Editorial – Judging others had better be left to judges

There is probably no one who has not watched a court room drama either in movies or as part of a TV series.

The suspense and thrill of the court cases aside, in some of these movies, as in actual, real-life court room trials, there is one very significant detail that those judges are very careful not to neglect:

They always want to make sure that whatever evidence is brought to court, it must have been obtained through legal means. If evidence is to help justice prevail, it should be provided only through legal and legitimate ways, in other words, illegal behaviour can not be a component of the legal system.

That is to say, in modern times, the methods of doing things are at least as important as the core of what is being done; simply put, ends no longer justify the means as Machiavelli is once said to have theorized.

In a broader context, when this axiom is applied to our social and/or professional lives, it becomes clear that, no matter where we are and what we do, we are responsible for all of our actions.

So whether one teaches in a school, manages a company or mops the floor in a shopping mall, the important thing to look at is how one conducts one’s affairs professionally as well as socially.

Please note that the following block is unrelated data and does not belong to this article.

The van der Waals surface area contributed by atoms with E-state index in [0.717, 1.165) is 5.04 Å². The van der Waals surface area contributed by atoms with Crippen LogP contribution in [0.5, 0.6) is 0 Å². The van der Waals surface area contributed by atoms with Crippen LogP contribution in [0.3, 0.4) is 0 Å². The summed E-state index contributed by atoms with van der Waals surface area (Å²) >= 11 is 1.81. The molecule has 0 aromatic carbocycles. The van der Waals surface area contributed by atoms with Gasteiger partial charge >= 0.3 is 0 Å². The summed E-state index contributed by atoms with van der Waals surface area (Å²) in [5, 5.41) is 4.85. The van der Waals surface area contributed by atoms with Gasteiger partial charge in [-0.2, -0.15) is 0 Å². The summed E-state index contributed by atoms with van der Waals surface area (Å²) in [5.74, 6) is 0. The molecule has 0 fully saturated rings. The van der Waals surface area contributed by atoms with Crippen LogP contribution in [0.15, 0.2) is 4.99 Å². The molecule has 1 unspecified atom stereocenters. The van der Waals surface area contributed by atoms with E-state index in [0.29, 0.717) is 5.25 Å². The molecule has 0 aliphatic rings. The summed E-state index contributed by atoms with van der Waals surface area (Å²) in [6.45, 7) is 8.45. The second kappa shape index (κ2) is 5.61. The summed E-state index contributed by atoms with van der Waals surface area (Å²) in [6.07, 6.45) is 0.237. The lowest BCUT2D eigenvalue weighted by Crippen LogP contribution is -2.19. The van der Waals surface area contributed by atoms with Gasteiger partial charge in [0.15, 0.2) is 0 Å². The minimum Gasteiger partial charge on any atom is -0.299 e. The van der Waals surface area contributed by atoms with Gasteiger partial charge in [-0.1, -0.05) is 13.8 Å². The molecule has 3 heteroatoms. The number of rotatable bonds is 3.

But then again, we all have to remember that we are humans, no one is perfect and we all have our defects and shortcomings.

A person can be a very good father to his children, but a terrible manager to his employees, a prolific writer can be an awful speaker, a star sportsman prone to alcoholism; or as we have been reading frequently in recent weeks, a police officer can easily be enticed to criminal activity.

Where does one draw the line in such situations?

Who is to judge an individual for one or other behaviour which may be deemed irresponsible by some and perfectly normal by others?

Whose values are to be taken as the basis for such judgment?

Better yet, does anybody have the right to judge others for their attitudes in circumstances they might have never experienced?

I have always found great wisdom in the saying that is said to belong to the Sioux First Nation: “One should always walk in another man’s shoes before making a judgment on him.”

Canada is a well developed and sophisticated society and it has well written, at least in comparison most countries in the world, legal legislation and a properly functioning judicial system.

It is probably best to leave it to judges and justices to do the judging where that might be needed.

— Mustafa Eric